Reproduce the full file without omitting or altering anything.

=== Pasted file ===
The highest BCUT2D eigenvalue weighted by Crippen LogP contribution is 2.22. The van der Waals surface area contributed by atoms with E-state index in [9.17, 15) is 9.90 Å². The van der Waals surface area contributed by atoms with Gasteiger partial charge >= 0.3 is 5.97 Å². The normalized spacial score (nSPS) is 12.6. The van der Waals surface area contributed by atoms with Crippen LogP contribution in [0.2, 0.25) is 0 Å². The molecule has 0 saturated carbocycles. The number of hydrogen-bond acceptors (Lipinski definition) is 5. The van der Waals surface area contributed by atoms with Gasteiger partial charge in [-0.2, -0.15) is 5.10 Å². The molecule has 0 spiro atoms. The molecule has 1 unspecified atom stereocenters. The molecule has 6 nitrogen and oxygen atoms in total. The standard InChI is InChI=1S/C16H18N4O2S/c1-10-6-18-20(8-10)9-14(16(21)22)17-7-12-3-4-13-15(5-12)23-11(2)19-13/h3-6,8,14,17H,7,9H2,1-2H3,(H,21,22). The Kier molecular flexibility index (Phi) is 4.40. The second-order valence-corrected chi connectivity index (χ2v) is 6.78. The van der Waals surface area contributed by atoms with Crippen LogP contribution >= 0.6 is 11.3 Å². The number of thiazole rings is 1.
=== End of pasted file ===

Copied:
The highest BCUT2D eigenvalue weighted by Crippen LogP contribution is 2.22. The van der Waals surface area contributed by atoms with E-state index in [9.17, 15) is 9.90 Å². The van der Waals surface area contributed by atoms with Gasteiger partial charge >= 0.3 is 5.97 Å². The normalized spacial score (nSPS) is 12.6. The van der Waals surface area contributed by atoms with Crippen LogP contribution in [0.2, 0.25) is 0 Å². The molecule has 0 saturated carbocycles. The number of hydrogen-bond acceptors (Lipinski definition) is 5. The van der Waals surface area contributed by atoms with Gasteiger partial charge in [-0.2, -0.15) is 5.10 Å². The molecule has 0 spiro atoms. The molecule has 1 unspecified atom stereocenters. The molecule has 6 nitrogen and oxygen atoms in total. The standard InChI is InChI=1S/C16H18N4O2S/c1-10-6-18-20(8-10)9-14(16(21)22)17-7-12-3-4-13-15(5-12)23-11(2)19-13/h3-6,8,14,17H,7,9H2,1-2H3,(H,21,22). The Kier molecular flexibility index (Phi) is 4.40. The second-order valence-corrected chi connectivity index (χ2v) is 6.78. The van der Waals surface area contributed by atoms with Crippen LogP contribution >= 0.6 is 11.3 Å². The number of thiazole rings is 1.